Brazilian jiu-jitsu black belt, Felicia Spencer, will square off with decorated champion, Amanda Nunes, this Saturday (June 6, 2020) at UFC 250 inside UFC APEX in Las Vegas, Nevada.
Remember that brief period where capturing the Invicta FC Featherweight title equated to winning an opportunity to get pulverized by Cris Cyborg in the Octagon? Count Spencer among that number with a couple small exceptions. For one, she first picked up the biggest win of her career opposite Megan Anderson in her debut, and secondly, Spencer did not get demolished by Cyborg.
She didn’t win either (watch highlights), but Spencer at least put up a fight. The toughness and grit she showed in that loss is likely the most significant source of intrigue in this match up, in which she’s once again a gigantic underdog.
Let’s take a closer look at her skill set:
Spencer began training in Taekwondo young and earned her black belt. Those kicks occasionally carry over, but otherwise her kickboxing style is best described as scrappy and opportunistic.
It’s important to remember that Spencer is less than 10 professional fights deep into her career, so she can be forgiven for not having a completely figured out mixed martial arts (MMA) game. At the moment, her kickboxing style is somewhat disconnected from her build and overall grappling style.
Despite being consistently shorter than her opponents, Spencer likes to circle and strike from the outside. Often times, she likes to lean backwards as she kicks, trying to catch her opponent moving forward into the kick. She times this quite well, but if her opponent keeps firing, she can wind up on bad position.
While moving laterally, Spencer does a pretty decent job of intercepting his opponent with straight punches. However, her jab and cross tend to a be a bit more arm punch than is ideal, and her head will commonly stay on the center line, which is why Cyborg was successfully able to punch through those strikes.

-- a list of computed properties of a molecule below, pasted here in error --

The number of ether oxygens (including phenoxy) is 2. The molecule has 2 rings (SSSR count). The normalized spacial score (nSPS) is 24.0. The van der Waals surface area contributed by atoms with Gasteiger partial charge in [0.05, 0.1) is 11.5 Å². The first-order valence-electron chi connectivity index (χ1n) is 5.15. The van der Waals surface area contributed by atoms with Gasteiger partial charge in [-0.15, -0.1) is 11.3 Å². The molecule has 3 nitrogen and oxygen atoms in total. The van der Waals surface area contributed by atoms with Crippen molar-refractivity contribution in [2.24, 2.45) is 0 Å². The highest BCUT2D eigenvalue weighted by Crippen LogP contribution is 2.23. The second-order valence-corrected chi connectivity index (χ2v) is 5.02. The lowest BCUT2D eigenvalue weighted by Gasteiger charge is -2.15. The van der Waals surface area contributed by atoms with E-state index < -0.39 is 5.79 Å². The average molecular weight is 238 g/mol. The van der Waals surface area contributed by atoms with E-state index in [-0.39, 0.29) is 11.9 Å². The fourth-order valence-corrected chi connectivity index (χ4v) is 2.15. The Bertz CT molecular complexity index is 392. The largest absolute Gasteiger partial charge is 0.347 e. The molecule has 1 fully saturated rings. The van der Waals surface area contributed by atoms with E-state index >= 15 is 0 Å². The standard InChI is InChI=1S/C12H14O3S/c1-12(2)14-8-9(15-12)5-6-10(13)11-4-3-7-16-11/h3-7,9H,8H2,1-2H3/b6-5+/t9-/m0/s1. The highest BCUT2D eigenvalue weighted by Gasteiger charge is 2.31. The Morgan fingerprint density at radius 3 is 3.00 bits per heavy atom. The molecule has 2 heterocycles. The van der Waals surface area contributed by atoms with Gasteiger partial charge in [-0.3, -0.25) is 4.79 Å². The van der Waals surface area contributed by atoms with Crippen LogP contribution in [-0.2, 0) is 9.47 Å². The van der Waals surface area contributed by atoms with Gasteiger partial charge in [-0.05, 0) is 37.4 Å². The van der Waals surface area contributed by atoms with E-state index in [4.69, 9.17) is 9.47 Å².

Technically, Spencer is a work in progress.
Where “Feenom” shines is with her more opportunistic strikes. For example, she cut open Cyborg with a sudden Superman lead elbow. Far from traditional, but when a bruiser like Cyborg is pushing forward with little fear, slashing forward with the brunt of an elbow is hardly a bad idea. In fact, Spencer landed the strike more than once!
One of Spencer’s smarter strategies is mixing up her wrestling offense and strikes. A few times opposite Cyborg, Spencer would duck down and attempt to drive through her opponent. When Cyborg proved too strong, Spencer would release and come up firing with punches and elbows. At one point, she even tried the no-look up elbow while pushing into an attempted double leg on the fence.
I believe the clip below demonstrates Spencer’s offensive mentality pretty well:
Spencer’s takedowns are at least above average in women’s MMA. She has some jiu-jitsu trickery mixed into her approach, but her fundamentals are also solid. Spencer likes to wrestle against the fence. This is where her striking style doesn’t exactly make sense, as Spencer is often forced to shoot with her own back to the cage and then drive her opponent another 20 feet — exhausting work.
Spencer is pretty equally willing to wrestle on the legs or in the clinch. She’ll pursue the double and single leg with equal interest, ideally finishing via lift.